Although NDV-vectored vaccines are promising, interference from MDA is a major concern related to their clinical application [74]. Using the common strategy of vaccine generation, foreign antigens are incorporated into the envelope of virus particles [79]. Therefore, antibodies against NDV as well as foreign antigens can impact vectored vaccines. Supporting evidence was obtained from a previous study demonstrating stronger interference from the anti-H5 antibody with the NDV-vectored H5 vaccines than with antibodies against the vector in chickens [80]. Researchers have made many efforts to solve the problem of MDA interference and have adopted two main strategies, “antigen camouflage” and “antigen decoy”. First, regarding interference with the vector, the “antigen camouflage” strategy was developed based on poor cross-reactivity between NDV and other avian paramyxovirus (APMV) serotypes [81]. The F and HN genes of NDV are replaced by the corresponding genes from APMV-2 or -8, and the resultant chimeric vector is not influenced by pre-existing NDV antibodies in chickens. Recombinant vaccines based on chimeric vectors are highly immunogenic and efficacious in MDA-positive chickens [82,83,84]. Second, the “antigen decoy” strategy for antagonizing interference from foreign antigens was recently reported. Using the H5 subtype AIV as a model, haemagglutinin (HA) has been expressed in the full-length and secreted versions in the NDV vector [85]. The secreted form acts as a decoy that can absorb a fraction of the pre-existing HA-specific antibodies. The membrane-anchored HA protein is thus protected from binding by HA antibodies, allowing these antigens to elicit specific immunity. Therefore, we recent proposed that the combination of the “antigen camouflage” and “antigen decoy” strategies may provide a viable pathway for developing novel MDA-resistant NDV-vectored vaccines [86].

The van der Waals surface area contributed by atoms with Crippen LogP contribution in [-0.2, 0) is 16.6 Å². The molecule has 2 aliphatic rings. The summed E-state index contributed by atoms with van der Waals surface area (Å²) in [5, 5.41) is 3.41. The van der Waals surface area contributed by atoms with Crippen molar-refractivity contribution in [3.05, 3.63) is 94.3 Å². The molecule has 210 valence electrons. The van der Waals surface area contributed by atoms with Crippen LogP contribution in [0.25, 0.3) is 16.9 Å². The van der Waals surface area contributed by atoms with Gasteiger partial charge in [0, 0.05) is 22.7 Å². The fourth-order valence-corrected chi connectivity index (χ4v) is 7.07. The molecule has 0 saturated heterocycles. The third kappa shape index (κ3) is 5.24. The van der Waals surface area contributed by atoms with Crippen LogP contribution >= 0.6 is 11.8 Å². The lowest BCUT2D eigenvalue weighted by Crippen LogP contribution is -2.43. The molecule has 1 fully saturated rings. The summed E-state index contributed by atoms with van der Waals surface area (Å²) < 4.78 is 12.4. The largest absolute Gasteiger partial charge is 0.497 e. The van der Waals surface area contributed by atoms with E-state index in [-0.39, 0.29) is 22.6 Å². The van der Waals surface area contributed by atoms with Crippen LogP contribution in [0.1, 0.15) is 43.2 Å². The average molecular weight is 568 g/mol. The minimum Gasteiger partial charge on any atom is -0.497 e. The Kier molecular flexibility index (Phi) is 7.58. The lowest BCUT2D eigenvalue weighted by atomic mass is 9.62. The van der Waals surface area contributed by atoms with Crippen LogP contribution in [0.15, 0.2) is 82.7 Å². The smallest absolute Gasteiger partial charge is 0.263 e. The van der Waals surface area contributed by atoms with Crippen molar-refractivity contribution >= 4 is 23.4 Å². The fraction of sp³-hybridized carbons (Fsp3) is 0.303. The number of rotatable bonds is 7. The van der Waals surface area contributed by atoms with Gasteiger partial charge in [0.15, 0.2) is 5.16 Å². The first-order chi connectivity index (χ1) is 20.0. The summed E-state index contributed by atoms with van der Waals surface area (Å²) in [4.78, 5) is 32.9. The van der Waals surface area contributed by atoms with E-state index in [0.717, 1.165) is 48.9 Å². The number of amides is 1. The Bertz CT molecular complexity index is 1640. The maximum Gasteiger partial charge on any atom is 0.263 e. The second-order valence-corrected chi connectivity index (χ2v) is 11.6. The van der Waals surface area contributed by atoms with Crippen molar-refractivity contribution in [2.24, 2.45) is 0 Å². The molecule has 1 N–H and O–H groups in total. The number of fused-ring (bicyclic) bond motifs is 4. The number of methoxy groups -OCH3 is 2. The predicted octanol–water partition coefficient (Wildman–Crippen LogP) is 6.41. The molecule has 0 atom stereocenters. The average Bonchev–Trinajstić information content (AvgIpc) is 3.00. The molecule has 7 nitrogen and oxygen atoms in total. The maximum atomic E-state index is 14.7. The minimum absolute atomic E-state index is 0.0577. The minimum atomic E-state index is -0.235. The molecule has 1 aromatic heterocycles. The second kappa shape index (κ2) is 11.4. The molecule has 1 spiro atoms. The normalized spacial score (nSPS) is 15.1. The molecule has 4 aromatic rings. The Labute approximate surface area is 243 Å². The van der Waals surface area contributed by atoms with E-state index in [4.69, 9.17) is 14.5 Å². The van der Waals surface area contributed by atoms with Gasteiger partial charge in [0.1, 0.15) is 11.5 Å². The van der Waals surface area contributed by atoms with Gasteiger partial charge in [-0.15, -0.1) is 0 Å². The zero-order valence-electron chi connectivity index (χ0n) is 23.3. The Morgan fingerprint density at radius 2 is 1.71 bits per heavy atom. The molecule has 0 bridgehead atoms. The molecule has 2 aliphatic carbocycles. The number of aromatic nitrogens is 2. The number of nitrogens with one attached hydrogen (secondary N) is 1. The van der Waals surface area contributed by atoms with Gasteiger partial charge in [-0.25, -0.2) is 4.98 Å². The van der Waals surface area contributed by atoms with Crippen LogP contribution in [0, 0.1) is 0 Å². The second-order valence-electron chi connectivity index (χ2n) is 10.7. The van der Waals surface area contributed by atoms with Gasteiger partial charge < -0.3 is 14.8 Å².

3 Experimental ND vaccines